High-altitude training in Flagstaff

May 16, 2007

altitudetraining4.jpgLocated at an altitude of nearly 7,000 feet, Flagstaff, Arizona draws world-class athletes from around the world, who come here to train. The reason? Because there’s less oxygen up here, exercising is a lot harder. The athletes believe the high-altitude training gives them an edge in terms of speed, strength and  endurance when they return to lower altitudes to compete — though the scientific evidence on the subject is mixed. Still, many endurance athletes believe in the magic powers of thin air, and so The Center for High Altitude Training at the University of Northern Arizona is an official training site for the U.S. Olympic Team.

Flagstaff battles forest fire

May 16, 2007

Joe Haughey needs no time to think about what this mountain Arizona towns biggest worry is.

From Zane Grey to Karl May: Germans on Route 66

May 16, 2007

For many Americans RoGermans.jpgute 66 is the ultimate road trip, but the 2,500 mile highways appeal goes well beyond the borders of the United States and nowhere more apparently than Germany.

Following the Santa Fe main line

May 16, 2007

Desert-train.jpgOut here, youre never far from a freight train.

For most of the journey so far from Santa Monica, California all the way here to Gallup, New Mexico, trains up to a mile long and more have been our constant companions.

Road signs on Route 66

May 16, 2007

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Photos: James Kelleher/Nick Carey… May 14-15, 2007

Best bar in Flagstaff, or so they say

May 16, 2007

MuseumClub2.jpgLocals — including a top fire department official — insist the Museum Club on E. Route 66 on Flagstaff’s east side is the city’s best bar. MuseumClub1.jpg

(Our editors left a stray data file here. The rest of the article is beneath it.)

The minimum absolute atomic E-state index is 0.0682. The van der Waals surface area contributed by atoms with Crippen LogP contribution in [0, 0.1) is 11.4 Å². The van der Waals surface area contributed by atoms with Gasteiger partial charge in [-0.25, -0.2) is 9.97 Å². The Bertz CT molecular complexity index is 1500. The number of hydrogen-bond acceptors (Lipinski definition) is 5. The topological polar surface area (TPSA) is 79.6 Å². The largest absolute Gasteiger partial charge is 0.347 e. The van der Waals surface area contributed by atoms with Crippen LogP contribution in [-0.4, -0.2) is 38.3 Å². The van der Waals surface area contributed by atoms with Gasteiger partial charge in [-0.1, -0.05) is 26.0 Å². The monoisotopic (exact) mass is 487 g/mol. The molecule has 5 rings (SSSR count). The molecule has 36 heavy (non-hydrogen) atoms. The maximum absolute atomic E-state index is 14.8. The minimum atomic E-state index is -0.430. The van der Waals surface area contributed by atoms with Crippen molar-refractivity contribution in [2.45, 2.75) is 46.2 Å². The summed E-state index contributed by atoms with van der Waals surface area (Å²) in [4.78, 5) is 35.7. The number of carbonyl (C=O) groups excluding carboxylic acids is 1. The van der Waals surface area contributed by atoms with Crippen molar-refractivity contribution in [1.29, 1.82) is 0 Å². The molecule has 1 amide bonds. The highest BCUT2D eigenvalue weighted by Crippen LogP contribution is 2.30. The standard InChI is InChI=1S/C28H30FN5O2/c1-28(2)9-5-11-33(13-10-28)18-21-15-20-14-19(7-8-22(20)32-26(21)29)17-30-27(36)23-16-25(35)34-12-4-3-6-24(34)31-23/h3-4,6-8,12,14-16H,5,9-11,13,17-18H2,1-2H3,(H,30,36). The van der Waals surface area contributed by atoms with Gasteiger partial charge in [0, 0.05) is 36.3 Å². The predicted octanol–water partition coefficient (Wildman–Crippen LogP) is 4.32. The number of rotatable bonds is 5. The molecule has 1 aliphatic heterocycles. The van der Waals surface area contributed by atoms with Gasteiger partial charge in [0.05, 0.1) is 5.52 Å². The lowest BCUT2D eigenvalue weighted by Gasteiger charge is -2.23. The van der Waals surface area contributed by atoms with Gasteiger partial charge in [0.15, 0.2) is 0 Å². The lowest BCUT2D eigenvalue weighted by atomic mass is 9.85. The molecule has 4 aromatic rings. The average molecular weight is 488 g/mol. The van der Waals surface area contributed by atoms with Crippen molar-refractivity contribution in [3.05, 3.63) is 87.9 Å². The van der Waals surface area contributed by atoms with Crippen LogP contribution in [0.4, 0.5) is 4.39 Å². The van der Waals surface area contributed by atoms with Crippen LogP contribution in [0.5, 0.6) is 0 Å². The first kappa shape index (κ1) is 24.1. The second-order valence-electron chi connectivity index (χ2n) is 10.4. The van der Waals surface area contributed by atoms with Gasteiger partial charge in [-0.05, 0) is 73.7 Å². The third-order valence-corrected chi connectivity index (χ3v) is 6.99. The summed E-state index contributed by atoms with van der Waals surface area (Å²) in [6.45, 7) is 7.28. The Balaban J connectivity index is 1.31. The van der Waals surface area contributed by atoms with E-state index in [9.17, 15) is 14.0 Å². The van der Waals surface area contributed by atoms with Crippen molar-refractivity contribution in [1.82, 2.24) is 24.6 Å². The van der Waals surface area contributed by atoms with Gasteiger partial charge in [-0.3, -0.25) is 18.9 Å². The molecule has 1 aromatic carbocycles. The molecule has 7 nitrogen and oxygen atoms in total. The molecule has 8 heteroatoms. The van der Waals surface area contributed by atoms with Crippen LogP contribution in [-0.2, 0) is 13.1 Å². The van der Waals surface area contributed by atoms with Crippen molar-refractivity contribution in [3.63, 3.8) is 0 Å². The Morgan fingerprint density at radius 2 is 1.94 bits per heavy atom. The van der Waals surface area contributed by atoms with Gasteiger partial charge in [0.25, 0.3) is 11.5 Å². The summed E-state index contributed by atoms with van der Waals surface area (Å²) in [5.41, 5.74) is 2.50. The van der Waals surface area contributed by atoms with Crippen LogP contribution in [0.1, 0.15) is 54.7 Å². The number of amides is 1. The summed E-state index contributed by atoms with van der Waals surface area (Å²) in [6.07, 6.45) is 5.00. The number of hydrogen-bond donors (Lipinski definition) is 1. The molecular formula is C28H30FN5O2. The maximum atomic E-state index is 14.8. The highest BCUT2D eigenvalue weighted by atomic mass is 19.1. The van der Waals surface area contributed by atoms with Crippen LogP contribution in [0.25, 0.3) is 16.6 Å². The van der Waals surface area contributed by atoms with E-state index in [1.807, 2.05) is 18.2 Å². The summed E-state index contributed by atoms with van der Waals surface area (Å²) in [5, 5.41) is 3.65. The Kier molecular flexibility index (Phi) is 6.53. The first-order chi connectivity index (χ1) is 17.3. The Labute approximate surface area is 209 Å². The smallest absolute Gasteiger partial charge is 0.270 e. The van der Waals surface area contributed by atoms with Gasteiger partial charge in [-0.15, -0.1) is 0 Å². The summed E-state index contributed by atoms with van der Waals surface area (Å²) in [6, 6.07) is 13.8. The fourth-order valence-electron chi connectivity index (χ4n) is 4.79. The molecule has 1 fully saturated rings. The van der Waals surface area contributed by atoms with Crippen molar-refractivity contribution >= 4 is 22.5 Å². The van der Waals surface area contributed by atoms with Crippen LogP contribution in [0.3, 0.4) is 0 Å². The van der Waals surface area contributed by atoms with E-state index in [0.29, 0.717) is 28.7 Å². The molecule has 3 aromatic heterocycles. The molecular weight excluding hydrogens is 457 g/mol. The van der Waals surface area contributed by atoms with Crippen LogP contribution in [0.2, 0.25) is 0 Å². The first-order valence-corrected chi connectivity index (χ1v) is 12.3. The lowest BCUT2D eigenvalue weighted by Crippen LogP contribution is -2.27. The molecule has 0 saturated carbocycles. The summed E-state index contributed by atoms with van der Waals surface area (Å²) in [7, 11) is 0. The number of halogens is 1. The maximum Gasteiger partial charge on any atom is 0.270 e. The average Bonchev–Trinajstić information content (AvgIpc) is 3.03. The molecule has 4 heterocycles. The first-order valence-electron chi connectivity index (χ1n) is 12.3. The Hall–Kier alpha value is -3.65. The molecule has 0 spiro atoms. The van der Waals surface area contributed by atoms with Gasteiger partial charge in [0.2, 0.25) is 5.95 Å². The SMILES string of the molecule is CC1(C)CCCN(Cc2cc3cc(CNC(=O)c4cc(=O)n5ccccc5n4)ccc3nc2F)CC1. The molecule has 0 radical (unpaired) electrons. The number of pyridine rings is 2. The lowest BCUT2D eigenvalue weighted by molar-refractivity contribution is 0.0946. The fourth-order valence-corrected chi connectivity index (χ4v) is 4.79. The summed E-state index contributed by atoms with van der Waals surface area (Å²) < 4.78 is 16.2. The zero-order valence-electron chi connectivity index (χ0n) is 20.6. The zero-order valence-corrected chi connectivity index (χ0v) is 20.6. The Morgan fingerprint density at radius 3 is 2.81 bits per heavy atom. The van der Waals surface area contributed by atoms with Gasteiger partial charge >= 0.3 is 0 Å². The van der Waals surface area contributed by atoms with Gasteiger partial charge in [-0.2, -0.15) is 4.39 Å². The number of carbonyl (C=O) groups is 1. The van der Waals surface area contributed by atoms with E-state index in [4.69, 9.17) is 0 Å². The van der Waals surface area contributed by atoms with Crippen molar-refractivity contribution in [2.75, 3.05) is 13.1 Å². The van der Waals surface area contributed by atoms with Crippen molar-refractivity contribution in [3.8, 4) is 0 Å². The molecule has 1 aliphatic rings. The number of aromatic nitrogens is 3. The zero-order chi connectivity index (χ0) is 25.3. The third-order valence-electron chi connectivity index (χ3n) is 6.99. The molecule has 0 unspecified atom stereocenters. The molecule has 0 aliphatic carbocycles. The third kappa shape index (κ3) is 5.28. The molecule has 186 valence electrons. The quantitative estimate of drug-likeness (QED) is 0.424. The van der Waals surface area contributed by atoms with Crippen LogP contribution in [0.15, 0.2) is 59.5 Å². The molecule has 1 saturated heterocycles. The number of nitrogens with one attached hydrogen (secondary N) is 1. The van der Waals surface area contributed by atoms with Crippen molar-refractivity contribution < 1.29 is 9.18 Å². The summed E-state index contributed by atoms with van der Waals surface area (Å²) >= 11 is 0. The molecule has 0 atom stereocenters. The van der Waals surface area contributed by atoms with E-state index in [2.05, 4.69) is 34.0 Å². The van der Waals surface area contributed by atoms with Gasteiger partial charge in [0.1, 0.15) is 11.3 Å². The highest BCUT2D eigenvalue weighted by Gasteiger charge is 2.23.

Not standing on a corner in Winslow, Ariz

May 16, 2007

The lyrics seem to leave little room for debate. In “Take It Easy,” the 1970s country-rock song written by Jackson Browne and Glenn Frey that The Eagles recorded as their first singlTakeItEasy.JPGe, the second verse is… 

Cannes opener a risky business

May 16, 2007

As far as opening films to the Cannes Film Festival go, Chinese director Wong Kar Wai’s “My Blueberry Nights” was a risky business all round. Wong was directing in English for thJude Law, Norah Jones and Wong Kar Wai in Cannese first time, and set his story in the United States, unfamiliar territory. He also cast singer Norah Jones as the central character, an ambitious screen debut if ever I saw one. She took the plunge having seen only his acclaimed “In The Mood For Love”, and seems to have just about pulled it off. For the organisers, there was also the worry of getting the film to Cannes in time for the grand opening ceremony tonight. In 2004, Wong had them sweating in their tuxedos with “2046″, which he only just got to the Riviera resort in time. This time it was not much better. The director, wearing his trademark dark shades and close-cropped hair, told reporters he was in LA two days ago finishing the mix. Little wonder neither Jones nor co-star Jude Law have seen it yet. They get their first view at the opening tonight on a giant screen on which any flaws in their performances will be painfully exposed to a large, expectant and knowledgable audience. Rather them than me.

Musing on America in the Zane Grey Bar

May 16, 2007

WeatherfordHotel2.jpgA trip down Route 66 provides travelers with a rose-colored view of the early automobile era, an age that also consisted of institutionalized discrimination against blacks and anti-Communist hysteria. A reading of Zane Grey’s works connects readers with the Old West an Old West that is often free from ambiguity.

One of the more appealing mysteries along Route 66…

May 16, 2007

Dino2.jpgIf you take the trip along old Route 66 in Arizona, you will inevitably come across old business ventures that once enticed tourists to visit and break up the monotony of a long journey.